One more thing. Chicken breasts have a bit of connective tissue running though them, just down one side. You can see it quite easily if you look for it. The problem with high heat and connective tissues is that it makes it contract and make things tough. There's an easy remedy, though. You can either cut it out, and cook each side separately, or you can take a paring knife and cut two or three tiny slits across it, evenly spaced through the breast. This will minimize the contractions, and make the breast more tender.

Now that I've given you the lecture portion of our recipe, it's time to getting cooking that chicken Parmesan.

Equipment needed
box grater
rasp grater (optional)
measuring cups and spoons
meat pounder (if you're still into the pounding thing)
paper towels
large skillet, nonstick is preferred
rimmed baking sheet
plastic wrap (again, this is only if you're still pounding your chicken)
3 pie plates (a good idea, but other shallow pans will work)

3/4 cup grated mozzarella cheese
1/4 cup grated Parmesan cheese
1 cup all-purpose flour
2 large eggs
3 cups fresh breadcrumbs
4 boneless, skinless, chicken breasts, 6-8 oz. each
salt and ground black pepper
3/4 cup cooking oil
1 cup tomato sauce or marinara

Preheat the oven to 450 degrees, Fahrenheit, with an oven rack in the middle position.

Spread the flour in a pie plate or shallow dish. Beat the eggs and pour them into a second shallow dish. Spread the breadcrumbs in a third shallow dish. Set them aside.

Trim excess fat from the chicken and make a decision. If you're going to pound your meat, lay each breast between two sheets of plastic wrap and pound it evenly until it's about 1/2-inch thick. If you're going to cut it, follow the directions above. Pat the chicken dry with paper towels and season with a pinch of salt and pepper.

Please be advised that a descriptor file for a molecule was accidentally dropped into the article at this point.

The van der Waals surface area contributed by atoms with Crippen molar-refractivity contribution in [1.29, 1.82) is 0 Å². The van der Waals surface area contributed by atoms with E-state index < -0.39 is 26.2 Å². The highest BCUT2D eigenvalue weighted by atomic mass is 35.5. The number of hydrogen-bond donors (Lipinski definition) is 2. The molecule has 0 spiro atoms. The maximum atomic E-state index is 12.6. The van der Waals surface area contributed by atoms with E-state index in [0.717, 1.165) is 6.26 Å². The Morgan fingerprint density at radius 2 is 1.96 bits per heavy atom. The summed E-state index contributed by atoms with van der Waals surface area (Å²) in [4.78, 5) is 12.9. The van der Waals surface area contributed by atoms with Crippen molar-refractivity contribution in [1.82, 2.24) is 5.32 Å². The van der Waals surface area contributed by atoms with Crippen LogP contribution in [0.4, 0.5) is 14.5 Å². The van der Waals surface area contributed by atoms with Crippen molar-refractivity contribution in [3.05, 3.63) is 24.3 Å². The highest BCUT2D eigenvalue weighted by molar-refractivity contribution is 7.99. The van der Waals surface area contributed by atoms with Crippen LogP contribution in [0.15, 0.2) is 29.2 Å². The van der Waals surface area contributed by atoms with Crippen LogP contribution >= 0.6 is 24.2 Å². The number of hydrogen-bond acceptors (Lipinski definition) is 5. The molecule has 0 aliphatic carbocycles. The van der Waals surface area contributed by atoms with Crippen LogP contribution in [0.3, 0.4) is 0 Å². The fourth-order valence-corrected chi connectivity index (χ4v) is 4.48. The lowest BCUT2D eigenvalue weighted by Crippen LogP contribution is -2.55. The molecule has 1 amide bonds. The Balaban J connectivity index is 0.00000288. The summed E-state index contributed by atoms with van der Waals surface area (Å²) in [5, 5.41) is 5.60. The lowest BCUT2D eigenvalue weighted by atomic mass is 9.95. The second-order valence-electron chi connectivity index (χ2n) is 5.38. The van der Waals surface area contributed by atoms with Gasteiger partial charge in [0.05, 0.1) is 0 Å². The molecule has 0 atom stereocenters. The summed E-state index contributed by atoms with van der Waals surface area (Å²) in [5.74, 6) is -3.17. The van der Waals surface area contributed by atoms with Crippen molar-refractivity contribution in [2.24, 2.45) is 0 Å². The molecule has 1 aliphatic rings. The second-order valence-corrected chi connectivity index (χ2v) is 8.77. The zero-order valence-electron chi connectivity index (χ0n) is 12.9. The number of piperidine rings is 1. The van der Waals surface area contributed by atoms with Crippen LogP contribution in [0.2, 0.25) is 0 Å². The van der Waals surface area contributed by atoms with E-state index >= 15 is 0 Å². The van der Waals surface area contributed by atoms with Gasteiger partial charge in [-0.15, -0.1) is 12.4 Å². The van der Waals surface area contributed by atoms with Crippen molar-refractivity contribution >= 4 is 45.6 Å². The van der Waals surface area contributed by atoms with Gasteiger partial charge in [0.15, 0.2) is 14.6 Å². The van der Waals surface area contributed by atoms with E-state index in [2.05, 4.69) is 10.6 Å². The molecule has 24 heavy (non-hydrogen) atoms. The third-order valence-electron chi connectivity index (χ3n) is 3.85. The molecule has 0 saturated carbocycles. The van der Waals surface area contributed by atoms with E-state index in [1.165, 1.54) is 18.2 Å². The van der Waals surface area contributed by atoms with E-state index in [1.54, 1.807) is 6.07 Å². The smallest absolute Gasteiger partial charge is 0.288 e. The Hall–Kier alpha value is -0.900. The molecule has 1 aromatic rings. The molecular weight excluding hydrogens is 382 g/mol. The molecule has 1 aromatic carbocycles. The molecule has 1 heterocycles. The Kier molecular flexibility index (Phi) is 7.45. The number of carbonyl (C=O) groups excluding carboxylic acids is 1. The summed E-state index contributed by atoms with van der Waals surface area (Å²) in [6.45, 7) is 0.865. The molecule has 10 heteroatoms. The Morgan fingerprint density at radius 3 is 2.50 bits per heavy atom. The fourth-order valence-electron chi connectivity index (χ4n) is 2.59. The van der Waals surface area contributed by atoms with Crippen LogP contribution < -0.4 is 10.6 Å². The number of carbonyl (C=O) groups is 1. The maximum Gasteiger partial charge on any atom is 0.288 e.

Working with one piece of chicken at a time, dredge it through the flour, them dip it into the beaten eggs, coating evenly and letting the excess drip back into the dish, and then into the breadcrumbs, coating evenly. A tong works great for the first parts, but use your fingers to press the crumbs into the chicken, making sure they stick. Lay the prepared chicken on a plate and repeat with the remaining chicken.

Heat the oil in a 12-inch nonstick skillet over medium-high heat, just until it starts to smoke. Add two pieces of chicken and cook until golden brown, about 3 minutes per side. Drain the chicken briefly on paper towels and transfer to a rimmed baking sheet. Repeat with the rest of the chicken.

Spoon the tomato sauce, or your favorite marinara, over the chicken, dividing it evenly between the pieces. Divide the mozzarella, sprinkling it over the chicken, followed by the Parmesan. Bake the chicken until the cheese is melted and browned, about 7 to 10 minutes.

Makes 4 servings.